well as a cross-cultural perspective to be demonstrated in their presentations. Students
will also be asked to analyze each text in their tutorial groups.
Measurement of Learning Outcomes:
The progress and achievements in learning will be measured through class discussions,
presentations, essays and a test at the end of the term. In terms of percentage, the final
grade for this course will consist of the following two parts:
Continuous Assessment: 100%
Assessment Task #1 (30 points):
Write a brief essay to discuss similarities and differences between the tragic texts
covered in Unit One and Unit Two.
Assessment Task #2 (30 points):
Write a brief essay to support or rebut the view that tragedy is absent from modern
society and Asian drama.
Assessment Task #3 (10 points):
Give a group presentation on assigned texts. The final marks for this category will
take into consideration students’ attendance record for the whole semester, their
contribution to the classroom discussions, and the team spirit they display in group
activities.
Assessment Task #4 – In-class Exercise (30 points)
1. Read an excerpt drawn from one of the tragic texts covered in Unit Three or Unit
Four and comment on its thematic significance. (15 points)
2. Write a brief essay on a given topic related to the study of tragedy. (15 points)
Marking Criteria:
Evaluation of students will be based upon the following criteria:
1. Content – Students ought to demonstrate good knowledge of the assigned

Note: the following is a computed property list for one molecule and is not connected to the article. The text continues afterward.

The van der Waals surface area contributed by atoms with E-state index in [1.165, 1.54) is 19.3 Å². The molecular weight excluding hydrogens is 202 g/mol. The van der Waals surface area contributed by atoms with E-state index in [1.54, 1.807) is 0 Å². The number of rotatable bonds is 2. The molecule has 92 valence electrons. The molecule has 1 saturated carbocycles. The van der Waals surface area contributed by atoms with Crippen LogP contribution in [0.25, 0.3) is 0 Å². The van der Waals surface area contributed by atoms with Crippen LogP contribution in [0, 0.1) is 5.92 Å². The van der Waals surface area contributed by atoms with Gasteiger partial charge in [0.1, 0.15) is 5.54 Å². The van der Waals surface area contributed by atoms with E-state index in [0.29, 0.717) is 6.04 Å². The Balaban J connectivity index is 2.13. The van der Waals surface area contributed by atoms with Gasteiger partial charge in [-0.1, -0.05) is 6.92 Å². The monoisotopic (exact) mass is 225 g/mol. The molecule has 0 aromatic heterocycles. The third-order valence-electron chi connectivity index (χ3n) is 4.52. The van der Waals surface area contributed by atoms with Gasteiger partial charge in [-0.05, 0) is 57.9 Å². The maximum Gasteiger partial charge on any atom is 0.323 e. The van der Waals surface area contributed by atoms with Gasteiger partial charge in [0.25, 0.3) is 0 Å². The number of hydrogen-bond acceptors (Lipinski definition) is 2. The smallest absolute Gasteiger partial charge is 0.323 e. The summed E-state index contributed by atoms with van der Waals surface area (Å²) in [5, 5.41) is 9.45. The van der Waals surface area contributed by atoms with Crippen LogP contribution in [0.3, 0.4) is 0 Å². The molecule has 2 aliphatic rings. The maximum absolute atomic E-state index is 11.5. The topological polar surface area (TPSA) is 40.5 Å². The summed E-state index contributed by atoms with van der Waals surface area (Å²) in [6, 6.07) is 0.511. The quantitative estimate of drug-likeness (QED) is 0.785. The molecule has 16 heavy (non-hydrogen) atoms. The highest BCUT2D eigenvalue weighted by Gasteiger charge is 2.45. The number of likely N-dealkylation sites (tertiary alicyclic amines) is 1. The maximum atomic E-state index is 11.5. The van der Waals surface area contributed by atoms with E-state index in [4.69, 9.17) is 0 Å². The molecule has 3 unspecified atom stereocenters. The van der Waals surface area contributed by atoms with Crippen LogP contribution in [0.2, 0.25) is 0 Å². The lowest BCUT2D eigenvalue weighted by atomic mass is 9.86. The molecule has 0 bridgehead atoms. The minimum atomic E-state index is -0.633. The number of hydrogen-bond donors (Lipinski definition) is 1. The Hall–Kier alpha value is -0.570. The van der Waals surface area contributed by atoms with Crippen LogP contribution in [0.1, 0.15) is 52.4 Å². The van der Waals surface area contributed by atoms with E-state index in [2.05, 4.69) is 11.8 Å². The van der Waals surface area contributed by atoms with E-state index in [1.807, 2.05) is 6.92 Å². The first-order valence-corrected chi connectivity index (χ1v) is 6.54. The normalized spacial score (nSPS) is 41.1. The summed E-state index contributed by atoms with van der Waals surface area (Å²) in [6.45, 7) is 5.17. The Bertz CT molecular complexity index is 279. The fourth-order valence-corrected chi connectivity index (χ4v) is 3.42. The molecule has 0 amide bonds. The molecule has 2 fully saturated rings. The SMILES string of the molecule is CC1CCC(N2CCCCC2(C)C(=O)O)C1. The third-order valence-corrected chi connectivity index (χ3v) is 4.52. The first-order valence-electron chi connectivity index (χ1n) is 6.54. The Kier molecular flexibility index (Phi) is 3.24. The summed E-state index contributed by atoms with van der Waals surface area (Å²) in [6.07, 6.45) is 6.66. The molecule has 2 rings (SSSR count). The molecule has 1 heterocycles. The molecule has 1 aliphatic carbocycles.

readings and the critical terms that have been covered in the course.
A good response to literature should fulfill the following expectations:
 Understand the form and meaning of the assigned text(s)
 Apply the acquired critical terms to the analysis of given text(s)
 Note complexities within the text(s) as well as connections between them
 Use textual evidence to support your claims or assertions
2. Insight – This is to test students’ ability to provide enlightening interpretations
of given texts.
A good response to literature should fulfill the following expectations:
 Identify important assumptions and ideas in the assigned text(s)
 Question those assumptions and ideas that seem problematic
 Relate the text(s) to its (their) generic and/or cultural context
 Integrate and evaluate multiple perspectives effectively on a topic
3. Structure – Well organized and cogently argued writings or speeches will
receive higher marks.
A good response to literature should fulfill the following expectations:
 Have a clear overall structure in your response to the assigned text(s)
 Provide a clear idea of what you wish to accomplish at the beginning
 Establish coherence within a paragraph and between paragraphs
 Make an effective closing that restates your thesis
4. Language – The emphasis here is on effective communication in English.
Students who can express themselves accurately and clearly will be rewarded.
A good response to literature should fulfill the following expectations:
 Use grammatical sentence structures
 Make appropriate word choices
 Show a range of linguistic structures and vocabulary
 Employ hedging or qualifying terms to avoid extreme views
Note:
Students should be aware of the University regulations about dishonest practice in
course work and the possible consequences as stipulated in the Regulations
Governing University Examinations.
Required/Essential Readings:
One of the following Greek tragedies will be chosen for one semester:
Aeschylus, Prometheus Bound. Cambridge University Press, 1983
Sophocles, Antigone. Cambridge University Press, 2003
Sophocles, Oedipus the King. Oxford University Press, 1988
Euripides, Hippolytus. Cambridge University Press, 2007
One of the following Renaissance/Neoclassical tragedies will be chosen for one
semester:
William Shakespeare, Hamlet. Penguin Classics, 2005
William Shakespeare, King Lear. Penguin Classics, 2007